Because just as a mother and her love cannot be replaced, neither can a father and his love be replaced.

Our society is worse off, when our fathers are not present.

So, to all the men stepping up to the plate in a role of physical or spiritual fatherhood… today is to recognize you and salute you. Thank you for committing to staying the course of fatherhood – for embracing the role, and performing it to the best of your ability. Thank you, for giving God your own fiat – your own “yes.”

And, to all the men in my own life – from my father, to my father-in-law, to my brothers (some of whom are physical fathers, and others who are spiritual fathers), to my brothers-in-law, and most importantly, to my own husband…

Happy Father’s Day!

As usual, I’m linking up with Rosie over at A Blog for My Mom for My Sunday Best today. Today’s Mass experience was phenomenal – because my husband was feeling under the weather, so he sent me, while he and the kiddos slept in. Our chaplain had three homilies in one, and I was so thrilled to be able to hear the messages today! And, I figure it will fill the spiritual void for the foreseeable future, when the kids go back to Mass with me! Don’t forget to head over to Rosie’s blog to check out what some other fabulous bloggers have to say about their Sunday Best!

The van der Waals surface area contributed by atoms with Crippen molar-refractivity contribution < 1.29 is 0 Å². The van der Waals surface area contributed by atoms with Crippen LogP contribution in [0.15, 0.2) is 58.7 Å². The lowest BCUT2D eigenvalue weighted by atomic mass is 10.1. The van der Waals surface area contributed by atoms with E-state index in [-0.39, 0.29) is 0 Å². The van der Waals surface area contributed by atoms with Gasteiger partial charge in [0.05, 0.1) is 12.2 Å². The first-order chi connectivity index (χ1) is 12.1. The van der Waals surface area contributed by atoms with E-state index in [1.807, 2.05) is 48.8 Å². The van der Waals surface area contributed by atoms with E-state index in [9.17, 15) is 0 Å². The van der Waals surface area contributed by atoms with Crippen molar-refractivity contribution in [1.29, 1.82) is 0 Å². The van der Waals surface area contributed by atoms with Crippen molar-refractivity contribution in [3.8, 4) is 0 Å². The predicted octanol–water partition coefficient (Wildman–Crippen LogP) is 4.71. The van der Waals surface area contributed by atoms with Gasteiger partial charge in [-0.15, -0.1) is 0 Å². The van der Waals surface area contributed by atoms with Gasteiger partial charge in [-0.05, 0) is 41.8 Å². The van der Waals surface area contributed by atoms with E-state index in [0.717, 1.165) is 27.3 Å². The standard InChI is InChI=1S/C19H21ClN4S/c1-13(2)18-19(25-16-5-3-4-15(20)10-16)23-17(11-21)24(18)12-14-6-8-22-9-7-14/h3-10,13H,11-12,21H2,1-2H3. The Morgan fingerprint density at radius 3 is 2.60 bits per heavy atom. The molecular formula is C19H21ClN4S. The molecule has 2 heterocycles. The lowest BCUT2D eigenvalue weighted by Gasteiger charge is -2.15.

LuLa Roe Cassie skirt, tank top from the PX, sweater older than either of my children (honestly, I think stemming from undergraduate days… over a decade ago now?), and “new” heels.

And, as always, thanks for stopping by!

Let me know in the comments – how did you, or do you plan to, celebrate the fathers in your life today?